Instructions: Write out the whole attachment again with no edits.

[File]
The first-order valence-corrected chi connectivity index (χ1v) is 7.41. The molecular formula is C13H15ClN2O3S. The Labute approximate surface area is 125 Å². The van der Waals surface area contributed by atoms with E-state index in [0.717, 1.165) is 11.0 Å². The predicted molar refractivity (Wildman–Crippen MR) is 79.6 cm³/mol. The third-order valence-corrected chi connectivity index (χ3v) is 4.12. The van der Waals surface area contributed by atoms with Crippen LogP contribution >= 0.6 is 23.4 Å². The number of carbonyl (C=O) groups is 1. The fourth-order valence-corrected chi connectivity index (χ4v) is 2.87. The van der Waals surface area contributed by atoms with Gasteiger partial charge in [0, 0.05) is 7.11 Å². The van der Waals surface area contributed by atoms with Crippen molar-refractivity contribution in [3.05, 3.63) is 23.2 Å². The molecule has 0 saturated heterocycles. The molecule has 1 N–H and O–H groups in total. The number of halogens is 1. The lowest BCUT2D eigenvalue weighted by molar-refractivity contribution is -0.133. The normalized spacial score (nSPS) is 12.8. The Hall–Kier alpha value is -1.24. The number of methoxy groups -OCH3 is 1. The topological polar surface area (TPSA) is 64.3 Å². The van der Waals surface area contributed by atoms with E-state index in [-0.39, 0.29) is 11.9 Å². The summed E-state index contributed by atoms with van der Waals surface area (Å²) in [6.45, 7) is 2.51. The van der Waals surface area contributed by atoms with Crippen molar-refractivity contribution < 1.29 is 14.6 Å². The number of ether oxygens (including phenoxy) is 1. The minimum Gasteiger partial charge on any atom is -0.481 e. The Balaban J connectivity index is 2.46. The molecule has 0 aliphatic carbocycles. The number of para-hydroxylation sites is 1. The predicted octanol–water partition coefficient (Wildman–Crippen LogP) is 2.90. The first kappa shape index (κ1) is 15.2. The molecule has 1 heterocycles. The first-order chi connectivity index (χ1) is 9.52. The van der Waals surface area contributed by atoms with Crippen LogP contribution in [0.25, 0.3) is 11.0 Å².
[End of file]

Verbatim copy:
The first-order valence-corrected chi connectivity index (χ1v) is 7.41. The molecular formula is C13H15ClN2O3S. The Labute approximate surface area is 125 Å². The van der Waals surface area contributed by atoms with E-state index in [0.717, 1.165) is 11.0 Å². The predicted molar refractivity (Wildman–Crippen MR) is 79.6 cm³/mol. The third-order valence-corrected chi connectivity index (χ3v) is 4.12. The van der Waals surface area contributed by atoms with Crippen LogP contribution >= 0.6 is 23.4 Å². The number of carbonyl (C=O) groups is 1. The fourth-order valence-corrected chi connectivity index (χ4v) is 2.87. The van der Waals surface area contributed by atoms with Gasteiger partial charge in [0, 0.05) is 7.11 Å². The van der Waals surface area contributed by atoms with Crippen molar-refractivity contribution in [3.05, 3.63) is 23.2 Å². The molecule has 0 saturated heterocycles. The molecule has 1 N–H and O–H groups in total. The number of halogens is 1. The lowest BCUT2D eigenvalue weighted by molar-refractivity contribution is -0.133. The normalized spacial score (nSPS) is 12.8. The Hall–Kier alpha value is -1.24. The number of methoxy groups -OCH3 is 1. The topological polar surface area (TPSA) is 64.3 Å². The van der Waals surface area contributed by atoms with E-state index in [-0.39, 0.29) is 11.9 Å². The summed E-state index contributed by atoms with van der Waals surface area (Å²) in [6.45, 7) is 2.51. The van der Waals surface area contributed by atoms with Crippen molar-refractivity contribution < 1.29 is 14.6 Å². The number of ether oxygens (including phenoxy) is 1. The minimum Gasteiger partial charge on any atom is -0.481 e. The Balaban J connectivity index is 2.46. The molecule has 0 aliphatic carbocycles. The number of para-hydroxylation sites is 1. The predicted octanol–water partition coefficient (Wildman–Crippen LogP) is 2.90. The first kappa shape index (κ1) is 15.2. The molecule has 1 heterocycles. The first-order chi connectivity index (χ1) is 9.52. The van der Waals surface area contributed by atoms with Crippen LogP contribution in [0.25, 0.3) is 11.0 Å².